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Erik Visits an American Grave, Part 795

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This is the grave of Cass Gilbert.

Born in 1859 in Zanesville, Ohio, Gilbert was named for Lewis Cass, one of the truly reprehensible politicians of the antebellum years, a doughface’s doughface. Well, you can’t help being named for someone like that. Anyway, Gilbert grew up pretty well off. His father was a Civil War general for the North, despite naming his son for Cass. He was then a surveyor for the Coast Guard. But Gilbert’s father died in 1868 and the family moved to Minnesota, where his mother had people. Gilbert started at Macalester College but dropped out pretty quickly and got a job at a local architectural firm. That turned out to be a strong idea. He worked for a few years and showing a ton of promise, went to MIT to study in the architectural program there.

But he only stayed at MIT for one year. College was not his bag I guess. Gilbert then started work for the elite firm of McKim, Mead, and White. But he wanted to work on his own so he took his skills and with a partner started a new firm in Minnesota. Now, Gilbert wanted to be in the big city. He saw himself as the equal of all the New York architects, But he was only going to do it his own way. So that meant moving back to Minnesota and proving himself. For the next sixteen years, from 1882 to 1898, that was his mission. He designed a lot of homes for the Minnesota elite (laugh if you will but there was a lot of money in the Twin Cities during these years) and then made his name on designing the Minnesota State Capitol building.

Gilbert’s success with the classical style of the Minnesota statehouse made him a big deal. So he finally got to move to New York full time. He became a celebrity architect. He designed a lot of different buildings, but his mainstay was the big government building. In fact, Arkansas and West Virginia contracted with him to build their statehouses. He also designed the Supreme Court building in D.C., a huge commission. That did not get finished until shortly after his death. He got to design a bunch of buildings for Oberlin and the University of Texas. He designed the St. Louis Art Museum for the 1904 World’s Fair. He designed the New Haven Public Library. He served on the U.S. Commission of Fine Arts from 1910-16, was elected into the National Academy of Design in 1906, and was president of the Academy from 1926-33.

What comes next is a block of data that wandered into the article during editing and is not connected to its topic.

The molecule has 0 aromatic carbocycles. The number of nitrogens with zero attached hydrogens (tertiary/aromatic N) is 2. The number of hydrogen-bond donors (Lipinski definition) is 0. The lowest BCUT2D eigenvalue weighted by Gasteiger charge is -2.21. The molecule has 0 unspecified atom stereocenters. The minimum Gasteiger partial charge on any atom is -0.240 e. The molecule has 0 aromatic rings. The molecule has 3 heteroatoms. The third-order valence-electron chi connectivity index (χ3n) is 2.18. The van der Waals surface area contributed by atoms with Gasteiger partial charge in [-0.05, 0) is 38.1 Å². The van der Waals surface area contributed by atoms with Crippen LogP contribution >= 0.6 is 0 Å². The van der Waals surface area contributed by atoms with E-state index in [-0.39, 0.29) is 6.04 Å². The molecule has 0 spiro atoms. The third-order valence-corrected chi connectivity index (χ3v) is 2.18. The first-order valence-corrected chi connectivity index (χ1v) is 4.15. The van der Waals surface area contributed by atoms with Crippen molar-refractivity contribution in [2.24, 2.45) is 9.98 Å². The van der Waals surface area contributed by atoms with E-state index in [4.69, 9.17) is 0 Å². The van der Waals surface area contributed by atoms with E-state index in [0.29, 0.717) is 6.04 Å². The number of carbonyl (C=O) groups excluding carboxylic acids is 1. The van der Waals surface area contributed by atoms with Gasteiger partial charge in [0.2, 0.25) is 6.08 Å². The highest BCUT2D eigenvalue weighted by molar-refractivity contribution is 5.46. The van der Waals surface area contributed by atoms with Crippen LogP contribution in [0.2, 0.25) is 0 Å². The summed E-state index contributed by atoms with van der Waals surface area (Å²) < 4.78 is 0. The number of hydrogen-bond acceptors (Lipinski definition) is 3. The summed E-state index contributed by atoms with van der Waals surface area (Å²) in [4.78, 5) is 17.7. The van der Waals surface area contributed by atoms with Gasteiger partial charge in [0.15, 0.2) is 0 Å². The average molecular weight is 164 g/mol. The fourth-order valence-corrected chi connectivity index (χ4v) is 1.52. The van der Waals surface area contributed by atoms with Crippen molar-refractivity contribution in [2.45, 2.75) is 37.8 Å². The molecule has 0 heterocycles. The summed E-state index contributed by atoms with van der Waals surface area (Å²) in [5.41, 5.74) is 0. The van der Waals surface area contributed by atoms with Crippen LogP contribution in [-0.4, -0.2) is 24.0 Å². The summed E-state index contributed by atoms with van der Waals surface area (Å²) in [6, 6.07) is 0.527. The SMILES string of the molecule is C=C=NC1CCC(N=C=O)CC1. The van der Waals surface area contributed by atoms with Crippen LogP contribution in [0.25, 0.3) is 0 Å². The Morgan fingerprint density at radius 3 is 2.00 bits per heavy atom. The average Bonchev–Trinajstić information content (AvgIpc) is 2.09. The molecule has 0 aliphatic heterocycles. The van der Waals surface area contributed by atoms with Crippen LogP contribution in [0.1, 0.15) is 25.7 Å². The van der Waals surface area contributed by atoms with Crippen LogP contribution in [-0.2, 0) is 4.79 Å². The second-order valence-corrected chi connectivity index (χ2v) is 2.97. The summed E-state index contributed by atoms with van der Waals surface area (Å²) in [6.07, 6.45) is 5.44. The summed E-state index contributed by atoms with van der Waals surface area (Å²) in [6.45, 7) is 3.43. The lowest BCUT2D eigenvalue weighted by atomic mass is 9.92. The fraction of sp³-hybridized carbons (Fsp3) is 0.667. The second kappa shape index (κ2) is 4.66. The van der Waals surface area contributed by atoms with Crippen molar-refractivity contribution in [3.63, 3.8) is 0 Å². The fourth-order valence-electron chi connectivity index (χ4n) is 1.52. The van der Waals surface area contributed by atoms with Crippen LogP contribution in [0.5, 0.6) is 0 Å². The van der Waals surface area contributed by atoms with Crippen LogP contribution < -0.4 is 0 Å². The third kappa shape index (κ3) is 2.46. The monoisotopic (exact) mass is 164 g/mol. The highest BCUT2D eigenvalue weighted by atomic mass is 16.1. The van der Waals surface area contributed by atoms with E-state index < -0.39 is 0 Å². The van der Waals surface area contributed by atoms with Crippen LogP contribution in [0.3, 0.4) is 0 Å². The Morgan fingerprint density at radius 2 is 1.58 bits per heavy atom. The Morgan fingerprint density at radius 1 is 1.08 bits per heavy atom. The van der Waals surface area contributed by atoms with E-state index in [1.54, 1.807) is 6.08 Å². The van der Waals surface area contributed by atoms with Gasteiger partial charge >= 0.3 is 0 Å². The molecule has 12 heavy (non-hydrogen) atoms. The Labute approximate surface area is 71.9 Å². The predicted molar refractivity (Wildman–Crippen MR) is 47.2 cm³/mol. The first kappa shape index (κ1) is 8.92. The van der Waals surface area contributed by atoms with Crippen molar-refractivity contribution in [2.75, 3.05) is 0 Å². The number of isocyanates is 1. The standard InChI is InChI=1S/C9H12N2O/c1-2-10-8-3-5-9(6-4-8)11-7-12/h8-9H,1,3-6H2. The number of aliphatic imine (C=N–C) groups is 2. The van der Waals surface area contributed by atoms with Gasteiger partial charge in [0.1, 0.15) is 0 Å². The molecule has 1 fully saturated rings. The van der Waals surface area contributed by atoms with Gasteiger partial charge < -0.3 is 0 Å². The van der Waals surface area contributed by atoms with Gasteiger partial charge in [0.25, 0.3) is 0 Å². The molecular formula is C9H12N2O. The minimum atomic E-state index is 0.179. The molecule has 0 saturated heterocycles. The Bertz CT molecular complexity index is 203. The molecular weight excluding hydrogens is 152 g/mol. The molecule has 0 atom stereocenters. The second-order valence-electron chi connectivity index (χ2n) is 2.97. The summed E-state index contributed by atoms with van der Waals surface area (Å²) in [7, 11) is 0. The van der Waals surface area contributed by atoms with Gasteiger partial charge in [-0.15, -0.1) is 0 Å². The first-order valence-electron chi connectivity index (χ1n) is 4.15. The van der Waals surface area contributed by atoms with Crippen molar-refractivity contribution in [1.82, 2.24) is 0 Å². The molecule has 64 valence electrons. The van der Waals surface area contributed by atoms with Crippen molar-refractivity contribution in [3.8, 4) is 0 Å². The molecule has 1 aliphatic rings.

But what Gilbert is really known for today is the Woolworth Building in New York, one of the first classic skyscrapers. Gilbert himself was a bit ambivalent here, believing that the skyscraper was a limiting form in that they all basically looked the same. He wanted to be known for the wide variety of his work, not just that building. Gilbert was a figure who bridged the beaux-arts and modernist eras. At first, modernists kind of looked down on his work, but a lot of it is in fact pretty modernist itself. Gilbert himself was also quite open to modernism.

I am personally rather mixed on his buildings. I do think Woolworth is pretty great. His big monumental buildings are however very large and very, very, very monumental, to the point of being rather oppressive. On the other hand, a lot of his less monumental work I think holds up pretty well. In fact, let’s look at some of his work.

Woolworth Building, New York, 1913
Cox Administration Building, Oberlin College, 1915
U.S. Supreme Court, 1935
Minnesota State Capitol, 1895-1905
Spalding Building, Portland, Oregon, 1911

Gilbert died in 1934, at the age of 74.

Cass Gilbert is buried in Fairlawn Cemetery, Ridgefield, Connecticut.

If you would like this series to visit other architects, you can donate to cover the required expenses here. Frank Lloyd Wright is in Scottsdale, Arizona and Eero Saarinen is in Troy, Michigan. Previous posts in this series are archived here.

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